The longing for manifestos continues uninterrupted today. This is shown by Rosefeldt's new film installation Manifesto: 13 films running in parallel bring angry, youthful, and amazingly current sounding words to the screen. In fact, Rosefeldt collaged historical original texts from numerous manifestos by artists, architects, choreographers, and filmmakers—including texts by Filippo Tommaso Marinetti, Tristan Tzara, Kazimir Malevich, André Breton, Claes Oldenburg, Yvonne Reiner, Sturtevant, Adrian Piper, Sol LeWitt or Jim Jarmusch. Many of them reveal a surprisingly theatrical and literary power. The vitality and the fury of a young generation is inscribed in the thematic and performative energy of the proclamations. Rosefeldt has condensed this power in text collages.
By way of cutting back and combining the texts of various figures, 13 poetic monologues emerged. Julian Rosefeldt combined them with his interest in the work and lifeworlds of the present, bringing the new manifesto texts in this work together with situations of today, with women holding public speeches or interior monologues. They are all embodied and presented by the Australian actress Cate Blanchett. The individual films develop a spectrum of highly individual figures: using costume, make up, location, and her talented acting, Blanchett transforms into figures as varied as a teacher, a puppeteer, a broker, a funeral speaker, and a homeless man. In the role of these protagonists, Blanchett combines the texts with an unexpected, present context.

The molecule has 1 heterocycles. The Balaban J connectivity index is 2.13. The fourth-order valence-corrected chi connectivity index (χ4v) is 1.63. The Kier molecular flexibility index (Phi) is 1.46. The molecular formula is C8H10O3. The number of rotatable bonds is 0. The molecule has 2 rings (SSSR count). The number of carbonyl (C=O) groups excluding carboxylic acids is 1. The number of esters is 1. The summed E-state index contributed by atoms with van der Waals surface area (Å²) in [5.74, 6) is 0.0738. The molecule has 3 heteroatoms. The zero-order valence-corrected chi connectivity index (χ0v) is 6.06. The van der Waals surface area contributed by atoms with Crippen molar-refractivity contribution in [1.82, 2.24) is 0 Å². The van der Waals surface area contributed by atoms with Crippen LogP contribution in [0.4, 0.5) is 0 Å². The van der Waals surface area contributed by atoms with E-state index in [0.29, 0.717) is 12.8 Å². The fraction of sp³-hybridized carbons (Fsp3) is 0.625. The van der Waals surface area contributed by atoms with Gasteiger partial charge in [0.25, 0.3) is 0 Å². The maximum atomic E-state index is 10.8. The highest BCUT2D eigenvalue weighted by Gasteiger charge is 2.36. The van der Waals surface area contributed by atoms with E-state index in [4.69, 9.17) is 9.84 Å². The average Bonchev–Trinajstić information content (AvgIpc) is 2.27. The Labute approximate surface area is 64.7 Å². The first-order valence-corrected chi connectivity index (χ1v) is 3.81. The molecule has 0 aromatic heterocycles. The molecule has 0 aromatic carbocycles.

The exhibition was made possible by the Verein der Freunde der Nationalgalerie. We would like to thank Tretford Teppich for their generous support.
Manifesto is a joint production of the Nationalgalerie – Staatliche Museen zu Berlin with the Australian Centre for the Moving Image, Melbourne, Sydney's Art Gallery of New South Wales, Hannover's Sprengel Museum and Ruhrtriennale. The project was also created in collaboration with Bayerischer Rundfunk and with the generous support of Medienboard Berlin Brandenburg and Burger Collection, Hong Kong. As part of this collaboration, Manifesto was purchased for the museum by Verein der Freunde der Nationalgalerie.
Curators: Anna-Catharina Gebbers und Udo Kittelmann